KH: Are there standardized processes around quality and quality assurance for all of these different models? Who manages these processes?

JA: The department itself manages its people, its resources, its timeliness, and the safety of things like driving vehicles and lifting patients, etc. The very basic operations that are needed for safe service and to make sure that they are getting the right number of trained staff to the scene at the right time. So, the department itself has responsibility for those basic technical and operational elements. What the medical director adds on top of that is the assessment of when medical interventions are needed, are they done and done correctly? Are they done in a timely manner? And then for the time-sensitive conditions, have they identified all of the patients? The proper triage of trauma patients includes you over-calling so that you're sensitive more than specific. The same with stroke, the same with acute MIs, the same with delivering babies, the same with very sick children. The quality system will accept an over-call as a way of doing business. There are more concerns with under-calls where timely care can’t be delivered, and where you may not have activated the right hospital or the right people at the hospital to deliver care that the patient needs.

For the span of care that's within the emergency system, we are accountable for getting the right patients to the right facility, and for allowing that facility to be as ready to go as possible. For example, in the case of an incident that resulted in a trauma patient, the EMS system should facilitate timely access to the 911 activation system; that responders got to the scene as quickly and safely as possible; that the highest level of personnel assessed the patient and began to deliver timely care; that the extrication of the patient took place; that the patient was transported; and that the EMS personnel managed his or her airway and circulatory problems, and immobilized the patient appropriately. The trauma center was activated and ready for the patient and moved them through the emergency department as quickly as needed. So, within that entire span of care for that individual, did we do our part in getting it set up correctly? We could go through similar pathways for strokes, and STEMIs [ST-segment elevation myocardial infarctions], and delivering babies, and taking care of burn patients, and other things.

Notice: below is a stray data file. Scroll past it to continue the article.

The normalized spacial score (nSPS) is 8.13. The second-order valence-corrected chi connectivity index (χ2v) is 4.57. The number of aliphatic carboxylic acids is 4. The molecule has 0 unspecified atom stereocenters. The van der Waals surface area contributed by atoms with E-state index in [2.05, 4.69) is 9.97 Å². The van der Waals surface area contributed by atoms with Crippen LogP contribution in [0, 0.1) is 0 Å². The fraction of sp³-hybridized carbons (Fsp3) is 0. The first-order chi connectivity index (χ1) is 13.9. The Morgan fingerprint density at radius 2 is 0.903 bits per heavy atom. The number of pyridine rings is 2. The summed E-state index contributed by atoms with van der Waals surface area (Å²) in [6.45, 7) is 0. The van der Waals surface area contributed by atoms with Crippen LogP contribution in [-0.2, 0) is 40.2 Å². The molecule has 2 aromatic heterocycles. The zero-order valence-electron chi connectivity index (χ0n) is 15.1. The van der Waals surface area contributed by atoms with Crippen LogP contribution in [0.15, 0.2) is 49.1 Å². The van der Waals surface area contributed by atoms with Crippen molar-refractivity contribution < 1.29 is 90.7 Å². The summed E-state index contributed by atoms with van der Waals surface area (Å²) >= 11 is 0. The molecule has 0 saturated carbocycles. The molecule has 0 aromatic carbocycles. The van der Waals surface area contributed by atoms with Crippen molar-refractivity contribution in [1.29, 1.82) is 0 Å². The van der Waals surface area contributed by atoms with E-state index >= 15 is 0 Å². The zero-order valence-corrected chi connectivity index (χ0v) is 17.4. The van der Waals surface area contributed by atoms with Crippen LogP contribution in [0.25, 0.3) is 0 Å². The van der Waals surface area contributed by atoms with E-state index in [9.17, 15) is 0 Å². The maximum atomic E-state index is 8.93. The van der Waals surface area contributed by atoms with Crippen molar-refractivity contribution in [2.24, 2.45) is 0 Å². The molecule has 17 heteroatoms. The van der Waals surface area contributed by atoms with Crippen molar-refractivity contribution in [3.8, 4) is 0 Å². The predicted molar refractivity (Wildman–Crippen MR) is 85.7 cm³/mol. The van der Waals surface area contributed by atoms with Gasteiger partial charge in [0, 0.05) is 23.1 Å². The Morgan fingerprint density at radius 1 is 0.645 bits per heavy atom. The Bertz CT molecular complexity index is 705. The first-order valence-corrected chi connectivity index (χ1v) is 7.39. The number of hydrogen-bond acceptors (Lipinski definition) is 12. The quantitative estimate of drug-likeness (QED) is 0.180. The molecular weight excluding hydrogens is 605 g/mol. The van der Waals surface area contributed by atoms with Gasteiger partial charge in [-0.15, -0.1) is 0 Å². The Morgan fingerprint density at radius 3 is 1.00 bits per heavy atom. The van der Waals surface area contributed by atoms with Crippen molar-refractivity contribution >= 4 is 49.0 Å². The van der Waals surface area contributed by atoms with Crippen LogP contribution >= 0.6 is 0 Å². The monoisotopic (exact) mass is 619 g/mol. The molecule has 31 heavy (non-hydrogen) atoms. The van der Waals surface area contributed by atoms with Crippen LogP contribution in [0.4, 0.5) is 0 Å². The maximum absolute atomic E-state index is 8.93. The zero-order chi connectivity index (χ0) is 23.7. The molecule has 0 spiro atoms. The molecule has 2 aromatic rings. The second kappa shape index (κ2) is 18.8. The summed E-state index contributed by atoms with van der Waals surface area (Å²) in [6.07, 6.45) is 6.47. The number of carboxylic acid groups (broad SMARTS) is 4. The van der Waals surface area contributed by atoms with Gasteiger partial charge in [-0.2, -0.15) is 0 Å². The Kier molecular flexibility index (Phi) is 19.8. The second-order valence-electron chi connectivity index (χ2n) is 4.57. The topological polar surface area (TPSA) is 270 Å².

KH: For the quality assurance aspect of this, would that be you going back through and doing audits of charts? Or how do you become aware of things that are outside of the norm, or outside of protocols, or outside of the timeliness?